Is It Moving?

The picture is supposed to test whether you are stressed and tired. If you aren’t, nothing in the picture is supposed to be moving. The more tired and stressed you are, the faster it’s supposed to move.

I do see it move, albeit very slowly. This doesn’t make much sense, though, because I had a great night’s sleep and I’m not stressed at all. It’s Saturday, so what is there to be stressed about?

14 thoughts on “Is It Moving?”

  1. With my glasses (both reading glasses and regular progressive-lens trifocals) it moves. Without them, it doesn’t. I recently got new glasses but I have been suspecting that the prescription is a bit off, and this is one more piece of evidence that my astigmatism isn’t being properly corrected.


  2. Initially it does not appear to move but if I keep looking it appears to begin moving very slowly. I also would have said I was not tired or stressed today, but of course I am somewhat, it just isn’t much.


  3. The image was moving very slowly for me until I finally got off my butt and did my five-minute intensive aerobic workout for the day — and now that I’m still panting a little as my heart rate slows back down, the image appears to be turning notably faster. Interesting!


  4. This is such a weird picture. It moves slowly for me, but sometimes it stops and starts. And depending on where I focus, that part of the picture stops moving, and when I shift my focus back to the whole picture, the movement stutters before starting again.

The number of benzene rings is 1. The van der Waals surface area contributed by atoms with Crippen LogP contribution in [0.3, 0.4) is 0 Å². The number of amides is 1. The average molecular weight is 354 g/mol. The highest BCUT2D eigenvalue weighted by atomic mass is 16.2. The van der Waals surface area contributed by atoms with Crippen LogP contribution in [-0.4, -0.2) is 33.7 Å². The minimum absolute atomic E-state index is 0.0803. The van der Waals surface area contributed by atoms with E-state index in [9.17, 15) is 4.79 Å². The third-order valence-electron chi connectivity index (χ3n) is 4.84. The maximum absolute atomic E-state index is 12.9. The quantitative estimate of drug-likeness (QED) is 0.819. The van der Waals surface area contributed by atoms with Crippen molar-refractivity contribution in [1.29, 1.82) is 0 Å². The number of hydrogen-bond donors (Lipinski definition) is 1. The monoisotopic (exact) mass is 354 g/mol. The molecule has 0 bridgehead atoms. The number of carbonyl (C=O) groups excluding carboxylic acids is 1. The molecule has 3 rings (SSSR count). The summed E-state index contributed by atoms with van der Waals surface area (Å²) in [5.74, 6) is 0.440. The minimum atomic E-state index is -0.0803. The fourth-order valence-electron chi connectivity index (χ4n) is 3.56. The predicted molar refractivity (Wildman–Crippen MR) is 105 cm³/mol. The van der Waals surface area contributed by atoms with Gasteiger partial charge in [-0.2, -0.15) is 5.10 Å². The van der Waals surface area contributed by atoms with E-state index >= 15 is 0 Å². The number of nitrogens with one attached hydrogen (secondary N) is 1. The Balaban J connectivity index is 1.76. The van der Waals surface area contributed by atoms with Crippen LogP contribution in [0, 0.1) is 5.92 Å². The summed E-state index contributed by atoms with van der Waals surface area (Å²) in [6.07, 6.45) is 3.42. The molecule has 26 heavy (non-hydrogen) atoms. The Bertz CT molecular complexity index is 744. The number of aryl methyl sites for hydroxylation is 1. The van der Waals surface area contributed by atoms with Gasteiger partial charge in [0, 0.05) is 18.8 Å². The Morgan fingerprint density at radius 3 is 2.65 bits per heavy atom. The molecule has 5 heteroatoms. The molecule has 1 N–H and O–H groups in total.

1. “it looks like the stressed/tired thing is a fake”

        That was my assumption, I think the way most people’s brains are wired they’re going to see movement (though if you look at a specific part the movement stops there).
        It also awakens my inner evolutionary theorist and assume that there’s more downside to not seeing movement under certain conditions than in seeing movement that isn’t there.
        If a hominid kept seeing non-existent movement and was jumpy in forest conditions (with dappled light effects) they’re more liable to see the leopard in time when it’s there while the hominid that only sees real movement is going to end up as the leopard’s lunch (this is not supported by any research I know if, just idle musing).


      1. The actual animated image (28 frames) is consistent: All of the girls are moving in the same direction for the entire sequence.

        The direction that your mind perceives is based on which part of the girls’ bodies your eyes are focusing on, and whether, in the absence of other visual cues, it appears that their arms (or raised leg) are moving in front of their bodies (turning left to right) or behind them (turning right to left).

        Try looking at the image from different angles — straight ahead, then gazing with your head turned to the right, and then with your head turned to the left. With many observers, the viewing angle alters the apparent direction of rotation for the three pictures.


  5. Optical illusions are fun, but that’s all. Not everybody can see them, but that’s not an indicator of anything much except that not everybody has identical eyesight and brain connections. Illusions can’t be used as indicators of tiredness, or mental health or spirituality or anything else. They’re just fun!


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